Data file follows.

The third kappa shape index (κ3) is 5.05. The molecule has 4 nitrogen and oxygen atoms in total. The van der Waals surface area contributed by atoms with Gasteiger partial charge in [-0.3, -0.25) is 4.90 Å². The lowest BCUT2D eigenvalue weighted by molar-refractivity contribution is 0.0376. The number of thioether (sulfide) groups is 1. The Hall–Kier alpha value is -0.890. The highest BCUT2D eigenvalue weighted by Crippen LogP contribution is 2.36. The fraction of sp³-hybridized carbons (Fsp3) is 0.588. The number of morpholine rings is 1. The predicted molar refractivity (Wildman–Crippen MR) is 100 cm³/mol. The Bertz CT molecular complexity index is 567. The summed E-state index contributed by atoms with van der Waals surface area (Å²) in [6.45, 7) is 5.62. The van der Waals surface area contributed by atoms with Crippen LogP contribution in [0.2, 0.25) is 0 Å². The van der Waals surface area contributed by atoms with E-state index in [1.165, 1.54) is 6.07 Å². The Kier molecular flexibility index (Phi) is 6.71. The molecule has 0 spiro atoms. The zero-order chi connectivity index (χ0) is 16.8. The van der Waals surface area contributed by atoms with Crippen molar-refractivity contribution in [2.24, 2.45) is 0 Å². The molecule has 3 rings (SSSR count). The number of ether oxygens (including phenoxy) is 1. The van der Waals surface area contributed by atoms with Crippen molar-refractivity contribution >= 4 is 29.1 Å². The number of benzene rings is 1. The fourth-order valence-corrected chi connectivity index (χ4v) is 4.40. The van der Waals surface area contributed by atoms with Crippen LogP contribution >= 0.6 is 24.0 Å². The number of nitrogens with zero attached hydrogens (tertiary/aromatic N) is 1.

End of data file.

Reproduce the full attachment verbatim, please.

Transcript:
The third kappa shape index (κ3) is 5.05. The molecule has 4 nitrogen and oxygen atoms in total. The van der Waals surface area contributed by atoms with Gasteiger partial charge in [-0.3, -0.25) is 4.90 Å². The lowest BCUT2D eigenvalue weighted by molar-refractivity contribution is 0.0376. The number of thioether (sulfide) groups is 1. The Hall–Kier alpha value is -0.890. The highest BCUT2D eigenvalue weighted by Crippen LogP contribution is 2.36. The fraction of sp³-hybridized carbons (Fsp3) is 0.588. The number of morpholine rings is 1. The predicted molar refractivity (Wildman–Crippen MR) is 100 cm³/mol. The Bertz CT molecular complexity index is 567. The summed E-state index contributed by atoms with van der Waals surface area (Å²) in [6.45, 7) is 5.62. The van der Waals surface area contributed by atoms with Crippen LogP contribution in [0.2, 0.25) is 0 Å². The van der Waals surface area contributed by atoms with E-state index in [1.165, 1.54) is 6.07 Å². The Kier molecular flexibility index (Phi) is 6.71. The molecule has 0 spiro atoms. The zero-order chi connectivity index (χ0) is 16.8. The van der Waals surface area contributed by atoms with Crippen molar-refractivity contribution in [2.24, 2.45) is 0 Å². The molecule has 3 rings (SSSR count). The number of ether oxygens (including phenoxy) is 1. The van der Waals surface area contributed by atoms with Crippen molar-refractivity contribution >= 4 is 29.1 Å². The number of benzene rings is 1. The fourth-order valence-corrected chi connectivity index (χ4v) is 4.40. The van der Waals surface area contributed by atoms with Crippen LogP contribution >= 0.6 is 24.0 Å². The number of nitrogens with zero attached hydrogens (tertiary/aromatic N) is 1.